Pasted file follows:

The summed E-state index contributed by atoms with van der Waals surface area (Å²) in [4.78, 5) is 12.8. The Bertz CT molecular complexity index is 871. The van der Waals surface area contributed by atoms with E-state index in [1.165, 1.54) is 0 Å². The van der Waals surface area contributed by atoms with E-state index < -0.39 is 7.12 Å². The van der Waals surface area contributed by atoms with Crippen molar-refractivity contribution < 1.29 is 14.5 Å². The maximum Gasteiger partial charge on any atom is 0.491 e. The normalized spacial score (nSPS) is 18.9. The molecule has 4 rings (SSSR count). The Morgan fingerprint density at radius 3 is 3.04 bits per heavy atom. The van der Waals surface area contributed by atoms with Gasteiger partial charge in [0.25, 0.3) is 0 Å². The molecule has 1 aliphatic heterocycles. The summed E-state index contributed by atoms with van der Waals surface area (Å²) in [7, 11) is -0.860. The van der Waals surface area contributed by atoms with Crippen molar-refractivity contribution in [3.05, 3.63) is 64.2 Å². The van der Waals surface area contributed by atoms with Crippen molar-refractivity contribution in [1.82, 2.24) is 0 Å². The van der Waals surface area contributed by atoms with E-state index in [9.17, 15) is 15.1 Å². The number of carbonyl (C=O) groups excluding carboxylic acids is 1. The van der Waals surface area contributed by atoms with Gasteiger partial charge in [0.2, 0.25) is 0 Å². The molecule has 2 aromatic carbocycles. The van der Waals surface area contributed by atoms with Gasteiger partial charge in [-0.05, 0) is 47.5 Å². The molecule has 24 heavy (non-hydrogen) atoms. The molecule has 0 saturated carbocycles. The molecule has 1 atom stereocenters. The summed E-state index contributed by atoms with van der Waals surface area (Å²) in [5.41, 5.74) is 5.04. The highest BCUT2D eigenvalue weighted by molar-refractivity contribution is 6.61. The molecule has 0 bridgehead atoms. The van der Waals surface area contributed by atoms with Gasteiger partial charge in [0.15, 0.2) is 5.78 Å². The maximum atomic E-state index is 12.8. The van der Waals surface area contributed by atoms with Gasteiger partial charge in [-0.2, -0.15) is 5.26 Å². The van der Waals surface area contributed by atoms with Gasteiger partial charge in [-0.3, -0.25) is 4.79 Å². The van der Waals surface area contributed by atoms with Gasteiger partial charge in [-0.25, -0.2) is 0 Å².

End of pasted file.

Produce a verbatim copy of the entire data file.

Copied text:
The summed E-state index contributed by atoms with van der Waals surface area (Å²) in [4.78, 5) is 12.8. The Bertz CT molecular complexity index is 871. The van der Waals surface area contributed by atoms with E-state index in [1.165, 1.54) is 0 Å². The van der Waals surface area contributed by atoms with E-state index < -0.39 is 7.12 Å². The van der Waals surface area contributed by atoms with Crippen molar-refractivity contribution < 1.29 is 14.5 Å². The maximum Gasteiger partial charge on any atom is 0.491 e. The normalized spacial score (nSPS) is 18.9. The molecule has 4 rings (SSSR count). The Morgan fingerprint density at radius 3 is 3.04 bits per heavy atom. The van der Waals surface area contributed by atoms with Gasteiger partial charge in [0.25, 0.3) is 0 Å². The molecule has 1 aliphatic heterocycles. The summed E-state index contributed by atoms with van der Waals surface area (Å²) in [7, 11) is -0.860. The van der Waals surface area contributed by atoms with Crippen molar-refractivity contribution in [3.05, 3.63) is 64.2 Å². The van der Waals surface area contributed by atoms with Crippen molar-refractivity contribution in [1.82, 2.24) is 0 Å². The van der Waals surface area contributed by atoms with E-state index in [9.17, 15) is 15.1 Å². The number of carbonyl (C=O) groups excluding carboxylic acids is 1. The van der Waals surface area contributed by atoms with Gasteiger partial charge in [0.2, 0.25) is 0 Å². The molecule has 2 aromatic carbocycles. The van der Waals surface area contributed by atoms with Gasteiger partial charge in [-0.05, 0) is 47.5 Å². The molecule has 24 heavy (non-hydrogen) atoms. The molecule has 0 saturated carbocycles. The molecule has 1 atom stereocenters. The summed E-state index contributed by atoms with van der Waals surface area (Å²) in [5.41, 5.74) is 5.04. The highest BCUT2D eigenvalue weighted by molar-refractivity contribution is 6.61. The molecule has 0 bridgehead atoms. The van der Waals surface area contributed by atoms with Gasteiger partial charge in [0.15, 0.2) is 5.78 Å². The maximum atomic E-state index is 12.8. The van der Waals surface area contributed by atoms with Gasteiger partial charge in [-0.2, -0.15) is 5.26 Å². The van der Waals surface area contributed by atoms with Gasteiger partial charge in [-0.3, -0.25) is 4.79 Å². The van der Waals surface area contributed by atoms with Gasteiger partial charge in [-0.25, -0.2) is 0 Å².